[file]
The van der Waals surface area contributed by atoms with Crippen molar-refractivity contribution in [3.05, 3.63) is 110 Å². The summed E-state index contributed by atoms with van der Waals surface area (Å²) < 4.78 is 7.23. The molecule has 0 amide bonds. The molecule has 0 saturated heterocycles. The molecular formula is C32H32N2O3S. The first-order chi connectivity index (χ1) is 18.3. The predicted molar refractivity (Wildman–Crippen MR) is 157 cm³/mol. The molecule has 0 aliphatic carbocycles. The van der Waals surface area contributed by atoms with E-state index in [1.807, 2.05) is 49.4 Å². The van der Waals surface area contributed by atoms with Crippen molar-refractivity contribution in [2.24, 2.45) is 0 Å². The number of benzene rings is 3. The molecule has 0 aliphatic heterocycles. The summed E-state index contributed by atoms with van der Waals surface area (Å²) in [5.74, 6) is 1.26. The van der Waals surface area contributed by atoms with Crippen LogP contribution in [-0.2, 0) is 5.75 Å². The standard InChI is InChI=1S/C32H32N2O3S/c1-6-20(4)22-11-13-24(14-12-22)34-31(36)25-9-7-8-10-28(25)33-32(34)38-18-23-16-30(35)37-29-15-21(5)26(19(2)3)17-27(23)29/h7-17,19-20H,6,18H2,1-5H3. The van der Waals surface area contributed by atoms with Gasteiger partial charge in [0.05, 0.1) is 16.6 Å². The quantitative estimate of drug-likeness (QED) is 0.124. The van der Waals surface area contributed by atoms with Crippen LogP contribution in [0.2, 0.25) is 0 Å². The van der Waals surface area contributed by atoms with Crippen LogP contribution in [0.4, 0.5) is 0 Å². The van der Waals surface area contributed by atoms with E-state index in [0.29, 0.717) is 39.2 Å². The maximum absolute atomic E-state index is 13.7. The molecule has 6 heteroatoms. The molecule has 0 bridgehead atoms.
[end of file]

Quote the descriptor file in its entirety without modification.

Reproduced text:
The van der Waals surface area contributed by atoms with Crippen molar-refractivity contribution in [3.05, 3.63) is 110 Å². The summed E-state index contributed by atoms with van der Waals surface area (Å²) < 4.78 is 7.23. The molecule has 0 amide bonds. The molecule has 0 saturated heterocycles. The molecular formula is C32H32N2O3S. The first-order chi connectivity index (χ1) is 18.3. The predicted molar refractivity (Wildman–Crippen MR) is 157 cm³/mol. The molecule has 0 aliphatic carbocycles. The van der Waals surface area contributed by atoms with E-state index in [1.807, 2.05) is 49.4 Å². The van der Waals surface area contributed by atoms with Crippen molar-refractivity contribution in [2.24, 2.45) is 0 Å². The number of benzene rings is 3. The molecule has 0 aliphatic heterocycles. The summed E-state index contributed by atoms with van der Waals surface area (Å²) in [5.74, 6) is 1.26. The van der Waals surface area contributed by atoms with Crippen LogP contribution in [-0.2, 0) is 5.75 Å². The standard InChI is InChI=1S/C32H32N2O3S/c1-6-20(4)22-11-13-24(14-12-22)34-31(36)25-9-7-8-10-28(25)33-32(34)38-18-23-16-30(35)37-29-15-21(5)26(19(2)3)17-27(23)29/h7-17,19-20H,6,18H2,1-5H3. The van der Waals surface area contributed by atoms with Gasteiger partial charge in [0.05, 0.1) is 16.6 Å². The quantitative estimate of drug-likeness (QED) is 0.124. The van der Waals surface area contributed by atoms with Crippen LogP contribution in [0.2, 0.25) is 0 Å². The van der Waals surface area contributed by atoms with Crippen LogP contribution in [0.4, 0.5) is 0 Å². The van der Waals surface area contributed by atoms with E-state index in [0.29, 0.717) is 39.2 Å². The maximum absolute atomic E-state index is 13.7. The molecule has 6 heteroatoms. The molecule has 0 bridgehead atoms.